I am not a psychologist, and to anybody who truly does not see a purpose to be alive I would above all recommend to seek immediate professional help (and to be clear, this blog does not offer professional help). In many countries, there are suicide prevention hotlines you can call when in crisis. Wikipedia lists them here.

What to do when you have thoughts about suicide

For less acute cases, there are a few things that can be done (partially based on the tips of the Dutch suicide prevention hotline 113:

  • Seek professional help. Get help from a professional therapist to tackle the problems you are facing.
  • Talk to friends or family, or write down your worries. If you express some of the thoughts that are bothering you, their weight is already smaller.
  • Get a daily routine. Make sure you sleep enough and eat in right amounts. Go outside for a walk, or exercise: fresh air and movement already give a boost to the hormones regulating how you feel.
  • See life in perspective. Moments of happiness pass by, but the same is true for moments of unhappiness. The dark side is a part of life.
  • Show gratitude for the good things. Pay attention to and appreciate the small and beautiful things that happen: rays of sunlight on your skin, a nice coffee, a smiling person on the street. You can even consider the ‘three good things‘ practice and start writing down positive events during your day for at least a few weeks.
Image found on Up North Parent: https://www.upnorthparent.com/the-hope-squad-suicide-prevention-awareness-month-resources/

Image found on Up North Parent: https://www.upnorthparent.com/the-hope-squad-suicide-prevention-awareness-month-resources/

What to do to help someone who is down

Suicide and suicidal thoughts are a social issue. What can we do – as individuals – to reduce this source of suffering around us?

  • Speak up and offer help. When you suspect that someone feels lonely and a burden to people, and is not afraid to die, reach out. Talk about the problems they are facing. And not only in autmn, winter or Christmas time: summer can also be a time of darkness.
  • Talk about suicide. According to the Dutch suicide prevention hotline, there is no need to shun the subject. In their experience, talking about suicide does not result in a suicide attempt. Youth could be an exception though: if they talk about suicide openly, this could influence behaviour.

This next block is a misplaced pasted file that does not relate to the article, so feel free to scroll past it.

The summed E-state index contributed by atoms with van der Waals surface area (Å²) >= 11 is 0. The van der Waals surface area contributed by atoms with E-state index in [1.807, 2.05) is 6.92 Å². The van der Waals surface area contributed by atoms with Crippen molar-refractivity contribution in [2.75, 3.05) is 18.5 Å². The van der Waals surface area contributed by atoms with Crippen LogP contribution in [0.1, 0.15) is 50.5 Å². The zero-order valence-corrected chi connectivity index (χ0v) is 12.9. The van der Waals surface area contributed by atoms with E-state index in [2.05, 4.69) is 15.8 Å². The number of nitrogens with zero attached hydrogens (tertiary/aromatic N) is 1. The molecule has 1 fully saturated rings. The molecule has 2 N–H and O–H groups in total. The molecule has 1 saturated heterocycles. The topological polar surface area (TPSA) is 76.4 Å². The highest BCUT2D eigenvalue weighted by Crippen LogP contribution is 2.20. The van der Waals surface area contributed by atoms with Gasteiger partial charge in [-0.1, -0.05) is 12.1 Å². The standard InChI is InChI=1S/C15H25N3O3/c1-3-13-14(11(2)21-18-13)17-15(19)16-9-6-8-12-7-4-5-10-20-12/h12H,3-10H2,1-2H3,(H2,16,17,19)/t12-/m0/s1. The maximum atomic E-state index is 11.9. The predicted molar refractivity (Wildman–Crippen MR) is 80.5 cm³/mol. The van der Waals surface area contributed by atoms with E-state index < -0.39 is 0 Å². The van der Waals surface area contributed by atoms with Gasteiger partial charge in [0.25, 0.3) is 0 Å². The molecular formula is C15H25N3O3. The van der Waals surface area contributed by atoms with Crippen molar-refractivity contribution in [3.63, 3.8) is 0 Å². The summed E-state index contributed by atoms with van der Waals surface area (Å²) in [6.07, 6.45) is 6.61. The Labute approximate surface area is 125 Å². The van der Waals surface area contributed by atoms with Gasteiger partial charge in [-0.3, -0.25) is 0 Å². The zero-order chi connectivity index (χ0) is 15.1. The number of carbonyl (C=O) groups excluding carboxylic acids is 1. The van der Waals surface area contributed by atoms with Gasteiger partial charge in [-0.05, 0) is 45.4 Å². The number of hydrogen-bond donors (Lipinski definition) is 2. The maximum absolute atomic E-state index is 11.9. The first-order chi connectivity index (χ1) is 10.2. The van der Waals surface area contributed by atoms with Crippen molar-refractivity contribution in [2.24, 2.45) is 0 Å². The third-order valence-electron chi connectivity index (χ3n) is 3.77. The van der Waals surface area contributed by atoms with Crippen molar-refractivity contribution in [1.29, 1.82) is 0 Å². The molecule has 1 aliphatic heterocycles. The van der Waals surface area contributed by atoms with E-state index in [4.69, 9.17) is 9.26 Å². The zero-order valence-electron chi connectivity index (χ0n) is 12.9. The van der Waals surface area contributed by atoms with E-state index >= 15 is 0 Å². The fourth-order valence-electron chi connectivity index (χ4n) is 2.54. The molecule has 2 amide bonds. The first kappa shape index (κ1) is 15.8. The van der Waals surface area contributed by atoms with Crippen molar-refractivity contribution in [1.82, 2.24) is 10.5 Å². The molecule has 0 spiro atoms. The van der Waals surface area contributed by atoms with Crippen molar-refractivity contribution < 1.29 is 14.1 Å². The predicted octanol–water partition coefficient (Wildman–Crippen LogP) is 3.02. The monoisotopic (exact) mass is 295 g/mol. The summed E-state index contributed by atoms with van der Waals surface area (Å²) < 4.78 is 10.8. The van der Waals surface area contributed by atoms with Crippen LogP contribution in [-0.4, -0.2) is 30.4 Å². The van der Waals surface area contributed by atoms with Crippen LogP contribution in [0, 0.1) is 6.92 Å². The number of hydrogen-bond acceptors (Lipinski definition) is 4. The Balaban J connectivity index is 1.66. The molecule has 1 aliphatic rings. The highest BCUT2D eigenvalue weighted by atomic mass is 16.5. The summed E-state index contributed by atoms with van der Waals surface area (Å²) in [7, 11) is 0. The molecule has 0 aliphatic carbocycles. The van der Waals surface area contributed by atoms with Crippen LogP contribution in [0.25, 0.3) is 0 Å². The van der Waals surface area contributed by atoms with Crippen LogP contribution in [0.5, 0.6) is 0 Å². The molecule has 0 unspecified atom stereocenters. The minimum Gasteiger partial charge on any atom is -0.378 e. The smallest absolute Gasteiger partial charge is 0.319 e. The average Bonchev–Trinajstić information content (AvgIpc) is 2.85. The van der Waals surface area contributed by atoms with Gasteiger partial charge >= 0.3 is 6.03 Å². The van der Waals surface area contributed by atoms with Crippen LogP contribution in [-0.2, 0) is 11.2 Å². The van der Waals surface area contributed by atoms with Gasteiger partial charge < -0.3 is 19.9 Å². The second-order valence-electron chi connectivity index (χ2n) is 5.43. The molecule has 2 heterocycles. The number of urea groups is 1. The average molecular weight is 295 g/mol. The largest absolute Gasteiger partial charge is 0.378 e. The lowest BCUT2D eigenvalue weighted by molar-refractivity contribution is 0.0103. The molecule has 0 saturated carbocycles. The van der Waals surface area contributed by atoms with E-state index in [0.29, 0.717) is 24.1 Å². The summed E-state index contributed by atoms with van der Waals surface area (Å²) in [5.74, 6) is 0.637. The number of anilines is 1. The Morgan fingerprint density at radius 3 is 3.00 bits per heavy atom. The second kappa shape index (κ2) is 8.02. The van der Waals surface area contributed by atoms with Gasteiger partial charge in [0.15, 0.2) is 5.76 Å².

• Encourage the person to get professional help. Support them in reaching out to professionals.
  • Take care of yourself. Don’t make yourself responsible for all the suffering you see. Use your own support network to express your own feelings.

Equip people to face the ups and downs in life 

As a society, there is still a lot what we can do to improve suicide prevention: continue breaking the taboo, train doctors and other health care professionals in recognising and treating suicidal thoughts and depression, and reduce access to tools used for suicide.

There is more that can be done to strengthen mental health and build resilience. Depression and schizophrenia are said to account for 60% of all suicides. Schizophrenia is a complex disorder, and there is no easy cure for depression. Many cases are inappropriately treated or not treated at all.

As societies grow richer and people live longer, more investment needs to be made to better understand how depression can be prevented and treated. It can start with changes in education: increase emphasis on life skills and happiness at schools, to help people face the ups and downs in life. Happiness education may be a factor that helps to prevent suicide.

 

Do you have suicidal thoughts? Please, please, please, reach to a suicide crisis line. Find an overview here: https://en.wikipedia.org/wiki/List_of_suicide_crisis_lines 

The Good Life: 75 years of research in five simple words